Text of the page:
“The first time I took a ride on an accessible subway, that blew my mind. I was like, ‘Oh, my God! This is so awesome,’” she said. “It was a real sense of freedom, a sense of the world opening up to me.”

Her career in disability advocacy blossomed over the next decade as she worked with institutions such as the Community Living Policy Center, housed under the University of California, San Francisco. She also served as a board member of the San Francisco IHSS Public Authority and Asians and Pacific Islanders with Disabilities of California. In 2013, she caught the attention of the Obama administration and her influence reached a national level.

Today, Wong’s work cuts across politics, health care, Asian American affairs, media and entertainment. It’s hard to name a facet of disability activism that Wong hasn’t been a part of in some way. Over the years, she’s seen how the disability rights movement has progressed — more young people are embracing disability pride now, and finding community is more accessible thanks to the internet.

“The fact that people are suddenly realizing that anti-Asian sentiments exist and violence exists toward Asian Americans is really sad, in the sense that people don’t know their history,” Wong said, noting how the 1982 murder of Vincent Chin ignited a wave of Asian American activism. “We are just not believed until something like a mass murder happens. That, to me, is the real tragedy.”

Instead of the same “thoughts and prayers,” Wong said she wants to see those words turn into actions. That means passing gun control legislation and greater protections against hate incidents. It means leaders in every social justice movement must recognize those who are marginalized in their community and give them the platform, resources and decision-making power to effect change. And it means ensuring that a community is welcoming and supportive to everyone.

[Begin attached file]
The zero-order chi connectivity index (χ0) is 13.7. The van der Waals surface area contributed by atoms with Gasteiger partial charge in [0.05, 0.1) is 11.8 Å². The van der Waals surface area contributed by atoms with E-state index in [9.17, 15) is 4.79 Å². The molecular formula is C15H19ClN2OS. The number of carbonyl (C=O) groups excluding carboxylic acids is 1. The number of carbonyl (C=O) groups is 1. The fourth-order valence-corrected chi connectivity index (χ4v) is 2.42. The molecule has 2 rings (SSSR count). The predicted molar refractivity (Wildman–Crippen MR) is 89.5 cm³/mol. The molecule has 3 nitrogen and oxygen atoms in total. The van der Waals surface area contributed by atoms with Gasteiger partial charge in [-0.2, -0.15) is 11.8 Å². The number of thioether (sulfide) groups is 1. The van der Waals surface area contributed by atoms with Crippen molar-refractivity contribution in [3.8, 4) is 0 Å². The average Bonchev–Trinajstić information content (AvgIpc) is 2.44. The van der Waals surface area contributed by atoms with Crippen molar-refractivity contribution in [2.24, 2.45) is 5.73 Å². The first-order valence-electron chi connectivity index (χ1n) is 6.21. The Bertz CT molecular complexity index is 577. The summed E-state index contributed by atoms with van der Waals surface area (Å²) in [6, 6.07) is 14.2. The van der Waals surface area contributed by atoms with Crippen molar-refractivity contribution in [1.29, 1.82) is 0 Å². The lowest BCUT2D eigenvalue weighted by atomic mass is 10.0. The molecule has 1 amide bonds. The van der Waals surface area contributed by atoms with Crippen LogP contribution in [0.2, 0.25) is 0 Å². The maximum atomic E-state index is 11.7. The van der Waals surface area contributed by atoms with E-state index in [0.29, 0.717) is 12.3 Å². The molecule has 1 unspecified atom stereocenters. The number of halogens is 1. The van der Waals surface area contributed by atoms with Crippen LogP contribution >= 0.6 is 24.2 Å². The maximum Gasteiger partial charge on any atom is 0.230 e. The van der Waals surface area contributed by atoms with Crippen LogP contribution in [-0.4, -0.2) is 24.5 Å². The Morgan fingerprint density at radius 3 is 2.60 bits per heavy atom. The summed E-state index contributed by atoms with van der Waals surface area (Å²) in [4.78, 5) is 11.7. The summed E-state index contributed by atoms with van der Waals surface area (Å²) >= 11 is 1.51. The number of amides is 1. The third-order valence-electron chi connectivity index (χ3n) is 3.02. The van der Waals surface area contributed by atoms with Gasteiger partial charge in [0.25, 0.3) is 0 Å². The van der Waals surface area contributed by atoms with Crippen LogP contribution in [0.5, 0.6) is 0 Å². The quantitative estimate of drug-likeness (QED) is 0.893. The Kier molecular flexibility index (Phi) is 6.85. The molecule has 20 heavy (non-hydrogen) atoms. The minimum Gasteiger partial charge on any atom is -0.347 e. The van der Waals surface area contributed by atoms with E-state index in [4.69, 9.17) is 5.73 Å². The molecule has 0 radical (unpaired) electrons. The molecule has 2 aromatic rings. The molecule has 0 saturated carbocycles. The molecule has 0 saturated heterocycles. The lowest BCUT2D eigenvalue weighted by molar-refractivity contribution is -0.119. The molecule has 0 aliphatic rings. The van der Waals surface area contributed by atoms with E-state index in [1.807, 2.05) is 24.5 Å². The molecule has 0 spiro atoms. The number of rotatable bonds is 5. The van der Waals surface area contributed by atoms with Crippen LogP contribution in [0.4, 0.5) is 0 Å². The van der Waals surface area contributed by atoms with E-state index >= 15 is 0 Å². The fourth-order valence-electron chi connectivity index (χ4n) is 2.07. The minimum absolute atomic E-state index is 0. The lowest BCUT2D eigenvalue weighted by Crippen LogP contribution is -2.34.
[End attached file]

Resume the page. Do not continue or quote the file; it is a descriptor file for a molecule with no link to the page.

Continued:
“Everybody’s on their own journey,” said Wong, who is also a board member of 18 Million Rising, an Asian American digital advocacy group. “I think to say that ‘I’m an activist,’ I don’t think it’s a requirement to be loud or proud, because there should be a lot of different ways to be an advocate, whether it’s behind-the-scenes stuff that people just don’t notice, which I think is absolutely just as valid, too.”

For Wong, being both Chinese American and disabled is integral to her identity — there’s no separating the two. Oftentimes, though, she is the only disabled Asian woman in the room.

“I don’t want to be a unicorn,” Wong said. “I hope that there are more of us and that people don’t extract our experiences just to educate themselves. It’s more about valuing us as who we are.”

In April, Wong announced that she would be discontinuing her widely popular podcast after the release of her 100th episode. Dozens of people in the disability community thanked Wong for the episodes covering disability politics, media and intersectionality, calling the bittersweet news “the end of an era” and “a loss to disability culture.”

Wong said she made the decision in order to make space for other disabled podcasters and so she could move on to new fulfilling projects. She emphasized the importance of setting boundaries and being mindful of what brings us joy, saying, “We should always question why we’re doing what we’re doing, and that sometimes it’s OK to end something. That we don’t have to do something just because people like it.”

Besides her upcoming memoir, Wong said she’s working on two “secret” projects and hopes to do more. With every new project, she asks herself: “What could I do that adds to our culture?” and “Am I the right person to do it?”

Her goal with everything that she does is to celebrate the disability community in all of its forms and complexities.

Picture of Alice Wong wearing an oxygen mask.